Whether the tide is flooding or ebbing may have less influence over fish of the open ocean, but certain species feed well on spring tides (when there is most tidal activity) as their prey (squid or flying fish) may be forming breeding aggregations at these times.


Most of those species that can be expected are covered in the main fishing articles and examples of some of these will be found in the picture gallery section for I.D.

Float fishing or ledgering with bait (B), spinning with artificial lures (S), or fly fishing (F) will account for all of these -

From the shore, or inshore boat fishing anglers can expect :-


(Sphyraena barracuda)


Fast, aggressive & always hungry


(Albula vulpes)


Nervous, elusive and fast!


(Genyonemus lineatus)


Always obliging – fun for the kids

Crevalle Jack

(Caranx hippos)


Aggressive, stubborn, strong and fast


(Epinephelus striatus)


Tough and stubborn rock-lover

Horse-eye Jack

(Caranx latus)


Big, bad, bulldog of a fish




Sleek and fast acrobat

Moray Eel

(Muraena helena)


Night-time feeder – beware it bites!!!

Mutton snapper

(Lutjanus analis)


Always hungry / good to eat


numerous species


Spectacular colouration – loves rocks


(Trachinotus falcatus)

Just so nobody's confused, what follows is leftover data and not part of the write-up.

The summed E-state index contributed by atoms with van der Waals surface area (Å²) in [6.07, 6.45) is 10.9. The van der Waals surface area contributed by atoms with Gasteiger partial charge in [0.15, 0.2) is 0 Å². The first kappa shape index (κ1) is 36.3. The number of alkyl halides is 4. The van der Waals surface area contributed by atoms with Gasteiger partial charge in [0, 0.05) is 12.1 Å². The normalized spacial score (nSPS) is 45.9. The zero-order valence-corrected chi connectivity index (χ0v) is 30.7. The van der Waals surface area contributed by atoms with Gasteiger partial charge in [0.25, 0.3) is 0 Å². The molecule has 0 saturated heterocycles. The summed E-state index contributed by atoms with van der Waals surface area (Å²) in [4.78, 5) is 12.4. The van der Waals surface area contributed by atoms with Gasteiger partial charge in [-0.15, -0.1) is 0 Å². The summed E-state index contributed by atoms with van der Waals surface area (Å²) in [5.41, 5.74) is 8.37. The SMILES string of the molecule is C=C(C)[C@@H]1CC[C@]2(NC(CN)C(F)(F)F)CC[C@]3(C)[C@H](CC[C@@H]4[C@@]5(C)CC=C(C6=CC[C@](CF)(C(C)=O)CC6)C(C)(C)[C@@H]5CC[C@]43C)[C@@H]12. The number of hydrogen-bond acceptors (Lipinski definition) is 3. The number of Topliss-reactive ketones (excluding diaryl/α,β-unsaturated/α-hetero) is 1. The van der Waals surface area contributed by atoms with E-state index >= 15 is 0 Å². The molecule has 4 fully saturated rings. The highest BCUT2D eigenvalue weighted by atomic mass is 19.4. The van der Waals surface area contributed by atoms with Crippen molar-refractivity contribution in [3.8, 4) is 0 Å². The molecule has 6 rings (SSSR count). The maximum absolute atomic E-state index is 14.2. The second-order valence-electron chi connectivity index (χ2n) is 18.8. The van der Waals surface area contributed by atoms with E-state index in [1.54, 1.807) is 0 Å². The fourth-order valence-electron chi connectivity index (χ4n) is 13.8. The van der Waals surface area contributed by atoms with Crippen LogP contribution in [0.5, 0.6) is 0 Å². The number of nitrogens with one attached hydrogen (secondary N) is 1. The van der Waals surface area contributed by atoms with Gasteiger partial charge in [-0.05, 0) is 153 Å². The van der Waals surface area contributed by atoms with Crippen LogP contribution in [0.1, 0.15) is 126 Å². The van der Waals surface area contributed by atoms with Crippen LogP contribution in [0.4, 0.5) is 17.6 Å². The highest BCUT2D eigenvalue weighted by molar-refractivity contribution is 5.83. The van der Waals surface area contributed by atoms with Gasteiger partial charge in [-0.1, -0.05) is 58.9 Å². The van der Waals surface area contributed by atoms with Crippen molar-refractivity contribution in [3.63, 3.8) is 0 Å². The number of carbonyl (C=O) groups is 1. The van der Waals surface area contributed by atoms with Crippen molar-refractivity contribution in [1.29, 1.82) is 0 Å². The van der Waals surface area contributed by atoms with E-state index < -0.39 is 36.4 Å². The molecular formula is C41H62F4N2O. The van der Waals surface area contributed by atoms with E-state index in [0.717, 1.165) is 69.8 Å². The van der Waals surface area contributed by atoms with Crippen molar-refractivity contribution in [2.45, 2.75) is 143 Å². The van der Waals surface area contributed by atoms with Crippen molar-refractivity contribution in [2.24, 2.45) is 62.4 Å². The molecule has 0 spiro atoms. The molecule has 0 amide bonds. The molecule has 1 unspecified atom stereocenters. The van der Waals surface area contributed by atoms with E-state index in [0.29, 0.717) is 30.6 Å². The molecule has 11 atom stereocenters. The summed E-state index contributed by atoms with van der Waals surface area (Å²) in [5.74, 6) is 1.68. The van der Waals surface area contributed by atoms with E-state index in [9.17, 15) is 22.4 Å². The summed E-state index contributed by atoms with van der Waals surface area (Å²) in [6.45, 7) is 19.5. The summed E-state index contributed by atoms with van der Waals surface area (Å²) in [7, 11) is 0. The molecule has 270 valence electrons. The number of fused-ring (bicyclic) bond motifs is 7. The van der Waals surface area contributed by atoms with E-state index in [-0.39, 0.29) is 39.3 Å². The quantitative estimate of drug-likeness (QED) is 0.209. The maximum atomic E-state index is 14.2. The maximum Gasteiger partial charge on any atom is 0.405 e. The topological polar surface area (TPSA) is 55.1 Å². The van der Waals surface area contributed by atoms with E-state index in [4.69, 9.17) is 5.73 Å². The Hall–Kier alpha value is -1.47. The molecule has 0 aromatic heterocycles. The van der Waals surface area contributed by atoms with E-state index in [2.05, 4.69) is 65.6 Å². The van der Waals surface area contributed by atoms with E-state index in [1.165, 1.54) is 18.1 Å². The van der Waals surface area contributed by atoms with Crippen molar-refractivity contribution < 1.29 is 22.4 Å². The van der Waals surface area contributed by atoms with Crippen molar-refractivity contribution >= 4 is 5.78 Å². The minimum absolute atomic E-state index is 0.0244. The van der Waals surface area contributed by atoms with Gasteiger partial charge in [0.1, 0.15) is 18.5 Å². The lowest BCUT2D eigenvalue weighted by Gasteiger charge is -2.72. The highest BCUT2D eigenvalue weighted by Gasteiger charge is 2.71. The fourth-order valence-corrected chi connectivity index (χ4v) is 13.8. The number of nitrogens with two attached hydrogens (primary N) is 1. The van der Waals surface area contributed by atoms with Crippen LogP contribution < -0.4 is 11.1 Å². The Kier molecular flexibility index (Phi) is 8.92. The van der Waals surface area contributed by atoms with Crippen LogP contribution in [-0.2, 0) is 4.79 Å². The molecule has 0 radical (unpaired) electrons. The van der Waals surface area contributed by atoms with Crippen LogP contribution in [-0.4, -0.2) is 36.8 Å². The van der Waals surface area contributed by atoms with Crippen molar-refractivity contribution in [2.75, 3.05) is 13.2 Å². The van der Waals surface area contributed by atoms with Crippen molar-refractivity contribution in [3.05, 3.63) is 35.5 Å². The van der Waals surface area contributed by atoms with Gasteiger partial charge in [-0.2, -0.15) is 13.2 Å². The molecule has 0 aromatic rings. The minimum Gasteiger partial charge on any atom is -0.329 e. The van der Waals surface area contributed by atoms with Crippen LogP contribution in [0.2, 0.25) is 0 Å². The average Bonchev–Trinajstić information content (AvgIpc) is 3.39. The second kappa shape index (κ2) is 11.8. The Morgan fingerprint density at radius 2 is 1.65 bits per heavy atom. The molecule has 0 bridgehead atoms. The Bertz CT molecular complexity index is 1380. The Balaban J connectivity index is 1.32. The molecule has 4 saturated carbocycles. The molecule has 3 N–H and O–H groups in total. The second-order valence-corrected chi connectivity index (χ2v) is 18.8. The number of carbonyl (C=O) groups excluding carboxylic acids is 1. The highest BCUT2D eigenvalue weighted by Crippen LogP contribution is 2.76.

Ultra-cautious & very strong


(Alectis ciliaris)


Pretty, silver diamond-shaped fish

Red Snapper

(Lutjanus campechanus)


Young ones hang around rocks


(Centropomus undecimalis)


Prefers low light or dirty water


(Megalops atlanticus)


The Silver King – need I say more?


various species


Loves rocky crevices and prawn bait

Those fishing from charter boats further offshore and using trolled lures or bait could encounter :–

Dolphin fish      

(Coryphaena hippurus)


Rainbow coloured acrobat, often found around flotsam

King fish

(Scomberomorous cavalla)


Razor-toothed and voracious – use a wire trace!


(Makaira nigricans)


Seasonal and not that common, but well worth the wait


(Isteophorus platypterus)


Energetic and excitable – a good candidate for fly gear


various species include..


Hammerhead, reef, nurse and bull shark


various species include..


Bonito (false albacore), yellow & black-fin.Tough & Stubborn


(Acanthocybium solanderi)


Sleek, steel-blue speedster.

Returning a snook